enjoyed interacting with artists, curators and collections. ‘I didn’t enjoy the bureaucracy.’ In 2002 he became a full-time artist, but didn’t consider leaving Wellington. ‘I like its energy, and my close contact with many contemporary artists and the arts industry.’ John, who lives in Lyall Bay, has exhibited extensively in New Zealand, in Wellington with Page Blackie Gallery and overseas. The new exhibition includes many of his early portraits of people from his iwi. ‘Most of the portraits went into private homes, so this is the first time they’ve been together in a public gallery’. You’ll also see two of the many narrative landscape paintings he’s created in recent decades. This body of work depicts New Zealand landscapes (or dreamscapes) derived from Māori culture and European myths – for instance, depicting ancient gods and mermen. Each tells a story. ‘Muriel’ tells two stories on two levels – about the people of Ūawa, and also about their reaction to the artwork. Some locals have always supported him. Carloads of people from Ūawa – Māori and Pākehā – road-tripped to Wellington for the exhibition’s opening. Ūawa art collective Toi Hauiti had encouraged Walsh to exhibit the mural, but he didn’t suggest it until curator Helen Kedgley asked if she could put together a survey exhibition of his career. What’s next for Muriel? ‘Well, this exhibition won’t resolve anything. It’s just part of the mural’s story and the story will carry on.’ Yes, he would like it to find a permanent home. ‘But I’m not holding my breath. I’m not anxious about it.’ Would he ask his marae to have it, now? ‘I’m not going to ask. It’s up to them. It’s been a long time, and the community still has mixed feelings about it. But I’ve moved on. The wounds have healed.’


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Whi le Shepherds Watched W R I T T E N BY F R A N C E S CA E M M S P H OTO G R A P H Y BY A N N A B R I G G S

It’s a busy job looking after a flock of sheep. So we asked three Shepherds to give us their best ‘simple but effective’ recipes to contribute to a Christmas feast. They’re fancy without the fuss.


Finn S h e ph e rd In recent years Christmas has meant only flying visits to family for Finn Shepherd. ‘Working summer jobs in between university means you are usually flat out right up until Christmas Eve. When I finally stop on Christmas day, I often don’t know what to do with myself,’ he says. Finn has just completed his Masters in Creative Writing (scriptwriting) at Victoria’s International Institute of Modern Letters and also works at Moore Wilson’s in the produce department. He flats with his girlfriend Dani and another couple, Matt and Rach. ‘We are all into flat festivities and last year had a massive Christmas feast before we went home.’ This festive season Finn is planning to spend time with his family. ‘There will no doubt be a large feast

somewhere, most likely at Mum and Dad’s. I tend just to turn up wherever it is,’ he says, ‘We always eat too much and then complain about eating too much, which I think is pretty typical.’ The decorating of the Christmas tree has become a tradition, ‘usually involving heated discussion about where to put decorations, but it’s always nice to spend time laughing and winding down after a long year.’ Family Christmases always centre around heaps of good food. ‘My Mum and I are particularly fond of arguing about what we will have each year. Roast pork seems to always make the cut, along with potato gratin and for dessert it is often a toss-up between a chocolate pav or the most over-the-top triple-choc brownie imaginable.’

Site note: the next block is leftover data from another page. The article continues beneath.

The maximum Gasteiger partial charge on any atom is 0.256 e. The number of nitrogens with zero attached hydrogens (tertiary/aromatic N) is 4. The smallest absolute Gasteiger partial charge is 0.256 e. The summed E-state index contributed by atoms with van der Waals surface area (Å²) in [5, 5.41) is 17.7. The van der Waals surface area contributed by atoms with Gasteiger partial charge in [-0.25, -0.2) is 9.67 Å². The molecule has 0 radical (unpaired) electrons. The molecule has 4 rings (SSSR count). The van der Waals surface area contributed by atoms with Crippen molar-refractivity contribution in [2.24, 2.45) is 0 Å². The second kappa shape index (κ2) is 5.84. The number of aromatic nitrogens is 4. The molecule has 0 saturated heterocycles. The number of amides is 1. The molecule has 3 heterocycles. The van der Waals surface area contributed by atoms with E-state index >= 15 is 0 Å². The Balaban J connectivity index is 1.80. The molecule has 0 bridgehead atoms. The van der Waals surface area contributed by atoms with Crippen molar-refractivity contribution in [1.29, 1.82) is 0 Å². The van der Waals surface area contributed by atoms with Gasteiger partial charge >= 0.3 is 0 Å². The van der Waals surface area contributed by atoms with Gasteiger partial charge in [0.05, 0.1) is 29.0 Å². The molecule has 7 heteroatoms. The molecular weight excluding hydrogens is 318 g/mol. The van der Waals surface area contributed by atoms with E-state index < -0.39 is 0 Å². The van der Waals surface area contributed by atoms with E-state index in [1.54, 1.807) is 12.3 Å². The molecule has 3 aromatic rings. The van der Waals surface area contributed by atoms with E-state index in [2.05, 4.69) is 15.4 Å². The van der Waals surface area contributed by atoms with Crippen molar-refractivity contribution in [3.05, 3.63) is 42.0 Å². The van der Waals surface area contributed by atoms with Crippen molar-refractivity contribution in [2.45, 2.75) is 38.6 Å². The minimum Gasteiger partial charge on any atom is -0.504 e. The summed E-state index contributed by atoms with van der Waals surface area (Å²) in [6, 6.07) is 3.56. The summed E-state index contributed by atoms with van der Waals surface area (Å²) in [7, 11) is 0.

Roast po r k & gravy Roast pork 1.8–2kg of pork (rolled shoulder or loin) 3 tablespoons of oil a bunch of rosemary, chopped salt &pepper Preheat your oven to 220 degrees. When hot, pour two tablespoons of the oil into the roasting dish and place in oven to heat up. While the oil is heating, prepare pork by cutting the fat with a sharp knife (either a crisscross pattern or straight lines). Rub the remaining oil all over the pork along with the chopped rosemary. Season well. Once the oil is sizzling in the oven, bring the dish out

and place the pork in. Roast the pork for 20 minutes and then turn the temperature down to 160 degrees and continue to cook for 30 to 40 minutes per 500g. Turn the heat up to 200 degrees for the last 10 minutes to get the crackling extra crispy and crunchy. Using a meat thermometer is the best way of judging if the pork is cooked. Pierce the thermometer into the thickest part of the pork and if it reads between 63 and 70 degrees, leave it to rest for 10 to 15 minutes and the roast pork is done. Gravy handful of flour cup of water 39

splash of Worcestershire sauce brown sugar (optional) Place the pork on a board or plate to rest and then place the roasting tray onto the stovetop. Turn the elements onto a medium low heat and add a cup of water to the tray. Let the water reduce with the leftover juices in the tray. Once reduced add a handful of flour and begin to stir. Whilst stirring, add a splash of Worcestershire sauce and brown sugar (if you want a little bit of sweetness). Continue to reduce until the flour is cooked through, add more flour if it is not thick enough. Strain the lumpy bits out and pour into your desired serving dish.